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November 1997

Picture of the Month

Author Affiliations

From the Departments of Pediatrics, Madigan Army Medical Center, Fort Lewis, Wash (Drs Hinson and Mizelle); Oak Harbor Naval Hospital, Whidbey Island, Wash (Dr Biswas); and the American Board of Pediatrics, Chapel Hill, NC (Dr Tunnessen).

Arch Pediatr Adolesc Med. 1997;151(11):1161-1162. doi:10.1001/archpedi.1997.02170480091015

THE UMBILICAL cord of a 10-hour-old male neonate with tachypnea was transected to place a venous line. Two umbilical arteries and 1 umbilical vein were identified. A fourth lumen was noted in the cord (Figure 1). This lumen was cannulated with an umbilical vessel catheter, but no blood return was present on aspiration. An abdominal radiograph showed that the umbilical catheter was likely in the lumen of the small bowel. After injection of a small amount of water-soluble contrast material through the catheter, the material was identified in the small bowel by an abdominal radiograph (Figure 2).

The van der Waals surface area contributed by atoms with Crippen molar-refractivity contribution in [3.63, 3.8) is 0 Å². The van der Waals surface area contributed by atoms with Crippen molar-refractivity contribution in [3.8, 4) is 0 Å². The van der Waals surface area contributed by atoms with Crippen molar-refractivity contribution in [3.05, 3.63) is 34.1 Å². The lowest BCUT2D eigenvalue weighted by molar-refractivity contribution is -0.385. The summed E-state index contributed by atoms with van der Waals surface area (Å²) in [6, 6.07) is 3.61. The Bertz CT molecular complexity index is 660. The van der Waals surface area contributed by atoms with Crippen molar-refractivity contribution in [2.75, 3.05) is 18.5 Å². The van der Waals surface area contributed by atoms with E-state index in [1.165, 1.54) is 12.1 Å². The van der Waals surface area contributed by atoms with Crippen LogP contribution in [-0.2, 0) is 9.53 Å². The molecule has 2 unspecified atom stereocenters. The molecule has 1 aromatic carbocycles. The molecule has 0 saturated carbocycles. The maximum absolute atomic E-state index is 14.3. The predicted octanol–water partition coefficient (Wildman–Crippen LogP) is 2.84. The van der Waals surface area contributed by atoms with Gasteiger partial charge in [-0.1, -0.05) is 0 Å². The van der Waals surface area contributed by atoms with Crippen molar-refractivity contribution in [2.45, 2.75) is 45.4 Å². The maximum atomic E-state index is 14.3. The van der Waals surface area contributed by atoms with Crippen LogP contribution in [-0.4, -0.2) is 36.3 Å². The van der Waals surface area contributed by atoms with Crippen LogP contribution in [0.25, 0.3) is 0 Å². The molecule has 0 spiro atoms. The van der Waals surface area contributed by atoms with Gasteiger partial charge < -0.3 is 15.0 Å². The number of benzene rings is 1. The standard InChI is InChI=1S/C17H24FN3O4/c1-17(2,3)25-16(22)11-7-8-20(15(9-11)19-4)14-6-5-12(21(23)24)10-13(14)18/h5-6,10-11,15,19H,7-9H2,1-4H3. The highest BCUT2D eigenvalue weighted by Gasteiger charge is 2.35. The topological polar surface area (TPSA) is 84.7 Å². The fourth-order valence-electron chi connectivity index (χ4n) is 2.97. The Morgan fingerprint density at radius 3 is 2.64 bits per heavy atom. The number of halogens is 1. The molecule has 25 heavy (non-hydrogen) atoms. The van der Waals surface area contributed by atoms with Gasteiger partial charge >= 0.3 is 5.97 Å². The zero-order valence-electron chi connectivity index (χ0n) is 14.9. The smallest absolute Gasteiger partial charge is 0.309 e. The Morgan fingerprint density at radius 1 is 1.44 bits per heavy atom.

Denouement and Discussion  Persistent Omphalomesenteric DuctThe omphalomesenteric, or vitelline, duct is a broad stalk by which the embryonic midgut maintains contact with the yolk sac.1 The duct usually involutes by the fifth to ninth week of gestation2; however, a remnant of the omphalomesenteric duct may persist in approximately 2% of

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